Is my money safe: There’s a FDIC for that.

One of the interesting discussions I’ve had regarding one of my early blog posts has been around bitcoin lending.

The invention of credit has had great implications for economic prosperity and progress. Arguably, the discovery of gold and similar minerals can be credited to have unleashed significant economic progress. It isn’t the intrinsic value of gold that created this value, but rather gold allowed a mechanism to measure credit.

The benefits of credit are widely apparent. A trader on the Silk Road could take a loan from a wealthy individual and use that to buy goods that he would later sell at a profit in a different country, paying back the creditor on his return.

Bitcoin, by design, is a deflationary currency i.e. it’s value increases by time since the amount of Bitcoin released into the network decreases by time and only 21 million bitcoins will be released.

This is in stark contrast to the money supplies issued by governments. There is no upper limit to the amount of dollars the US Fed can print. There used to be a time when all currency issued had to be backed by a certain amount of gold which did impose an upper limit. The gold system was discontinued to allow for expansion of credit to finance World War 2.

So the key question remains: Does Bitcoin lending occur, and if it does, what is the incentive to lend Bitcoin?

The main argument against the extension of credit via Bitcoin is that, by definition, the motive to lend money is to make a return (through interest). However, in the case of Bitcoin, you make a return by simply holding on to it (value increases steadily due to a deflationary network).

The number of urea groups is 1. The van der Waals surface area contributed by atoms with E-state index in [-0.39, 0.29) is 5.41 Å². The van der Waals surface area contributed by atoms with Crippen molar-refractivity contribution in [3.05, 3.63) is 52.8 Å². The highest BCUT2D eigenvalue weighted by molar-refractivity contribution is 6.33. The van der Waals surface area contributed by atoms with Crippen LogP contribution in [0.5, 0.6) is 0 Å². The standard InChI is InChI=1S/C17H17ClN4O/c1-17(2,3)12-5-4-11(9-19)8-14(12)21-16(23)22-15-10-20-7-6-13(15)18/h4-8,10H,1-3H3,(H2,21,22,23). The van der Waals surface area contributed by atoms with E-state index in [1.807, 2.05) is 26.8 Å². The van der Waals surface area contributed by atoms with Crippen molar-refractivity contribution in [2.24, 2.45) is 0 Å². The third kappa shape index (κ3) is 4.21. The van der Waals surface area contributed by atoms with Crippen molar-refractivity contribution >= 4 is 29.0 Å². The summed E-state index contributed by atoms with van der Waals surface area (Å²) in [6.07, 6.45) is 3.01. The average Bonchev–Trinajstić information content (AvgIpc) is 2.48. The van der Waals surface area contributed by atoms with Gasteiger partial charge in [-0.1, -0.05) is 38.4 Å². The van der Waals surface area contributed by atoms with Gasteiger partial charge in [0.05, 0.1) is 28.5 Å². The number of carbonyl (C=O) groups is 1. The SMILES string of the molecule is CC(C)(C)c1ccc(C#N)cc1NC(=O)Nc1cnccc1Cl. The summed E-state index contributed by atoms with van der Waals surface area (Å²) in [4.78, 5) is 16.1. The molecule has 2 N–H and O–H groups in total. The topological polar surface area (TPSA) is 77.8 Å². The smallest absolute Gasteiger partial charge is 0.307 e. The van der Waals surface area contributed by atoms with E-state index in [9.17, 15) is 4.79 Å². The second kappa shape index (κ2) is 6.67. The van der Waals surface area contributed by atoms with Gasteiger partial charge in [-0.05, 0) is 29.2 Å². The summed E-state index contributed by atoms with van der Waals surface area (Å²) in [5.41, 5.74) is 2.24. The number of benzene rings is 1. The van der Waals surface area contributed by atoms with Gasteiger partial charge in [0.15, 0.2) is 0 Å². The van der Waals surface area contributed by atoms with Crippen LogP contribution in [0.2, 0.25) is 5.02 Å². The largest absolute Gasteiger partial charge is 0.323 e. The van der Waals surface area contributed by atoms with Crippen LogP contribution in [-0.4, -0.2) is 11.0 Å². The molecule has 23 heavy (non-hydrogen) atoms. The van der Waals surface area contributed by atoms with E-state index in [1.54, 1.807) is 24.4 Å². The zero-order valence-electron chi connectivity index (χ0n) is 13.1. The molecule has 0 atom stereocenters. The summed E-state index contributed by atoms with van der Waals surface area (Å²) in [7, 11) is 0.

The counter argument becomes pretty simple. At the end of the day, if the return you realize through lending is greater than the return you realize through saving, as a rational investor, you would be inclined to lend Bitcoins. However, the ability to gauge the return you would get simply by holding the asset is wherein lies Bitcoin’s weakness.

The high volatility of Bitcoin makes it especially difficult for an investor to reliably “predict” the return they could expect by holding on to the asset.

Additionally, if you were to setup a Bitcoin lending network like a traditional bank, at any point in time you would have lent more Bitcoin then you have collected from depositors. This is the basic economics of how banks work. For each dollar that some one deposits at the bank, you lend out a multiple of that.

The reason that works is at any point in time, only a small percentage of depositors will ask to withdraw their money.

However, there is risk to that. If the amount of depositors looking to liquidate their assets does exceed the current assets the bank does own, the bank will be unable to fulfill its obligations and will “go under”. A typical “run on the bank”, and the reason why most banks fail.

This is a very important to issue to consider, and brings me to the original title of the post. The US Government ensures every bank deposit in the United States up to $250,000. That is to say, if you had deposits in a bank that went under, the US Government will reimburse you up to $250,000.

The US Dollar, backed by the full faith and credit of the United States Government has a clear advantage when it comes to extending credit.

So does Bitcoin lending occur? Yes – a lot of Bitcoin lending appears to be emanating from peer to peer lending networks where an investor could lend Bitcoin to individuals in economies where interest rates are exorbitantly high due to certain economic and political factors, but it remains to be seen whether it turns out to be a significant source of credit.

Below is an assurance from the US Government at my local Wells Fargo, assuring me my money is safe :).

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